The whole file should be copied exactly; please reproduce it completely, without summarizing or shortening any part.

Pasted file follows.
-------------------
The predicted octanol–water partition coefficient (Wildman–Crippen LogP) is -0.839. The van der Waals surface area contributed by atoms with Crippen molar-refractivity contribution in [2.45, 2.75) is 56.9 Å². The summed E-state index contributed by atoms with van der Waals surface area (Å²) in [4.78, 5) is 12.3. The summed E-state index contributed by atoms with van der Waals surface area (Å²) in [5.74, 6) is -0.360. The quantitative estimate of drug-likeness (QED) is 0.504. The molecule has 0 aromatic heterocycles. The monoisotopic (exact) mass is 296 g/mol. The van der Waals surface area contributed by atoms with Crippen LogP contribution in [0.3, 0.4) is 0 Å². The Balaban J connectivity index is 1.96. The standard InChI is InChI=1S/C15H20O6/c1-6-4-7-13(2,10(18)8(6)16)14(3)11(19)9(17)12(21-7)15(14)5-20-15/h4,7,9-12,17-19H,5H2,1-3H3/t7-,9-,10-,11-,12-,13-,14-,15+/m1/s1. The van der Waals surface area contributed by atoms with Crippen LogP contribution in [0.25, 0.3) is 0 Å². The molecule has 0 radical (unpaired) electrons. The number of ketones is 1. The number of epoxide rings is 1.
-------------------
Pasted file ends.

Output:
The predicted octanol–water partition coefficient (Wildman–Crippen LogP) is -0.839. The van der Waals surface area contributed by atoms with Crippen molar-refractivity contribution in [2.45, 2.75) is 56.9 Å². The summed E-state index contributed by atoms with van der Waals surface area (Å²) in [4.78, 5) is 12.3. The summed E-state index contributed by atoms with van der Waals surface area (Å²) in [5.74, 6) is -0.360. The quantitative estimate of drug-likeness (QED) is 0.504. The molecule has 0 aromatic heterocycles. The monoisotopic (exact) mass is 296 g/mol. The van der Waals surface area contributed by atoms with Crippen LogP contribution in [0.3, 0.4) is 0 Å². The Balaban J connectivity index is 1.96. The standard InChI is InChI=1S/C15H20O6/c1-6-4-7-13(2,10(18)8(6)16)14(3)11(19)9(17)12(21-7)15(14)5-20-15/h4,7,9-12,17-19H,5H2,1-3H3/t7-,9-,10-,11-,12-,13-,14-,15+/m1/s1. The van der Waals surface area contributed by atoms with Crippen LogP contribution in [0.25, 0.3) is 0 Å². The molecule has 0 radical (unpaired) electrons. The number of ketones is 1. The number of epoxide rings is 1.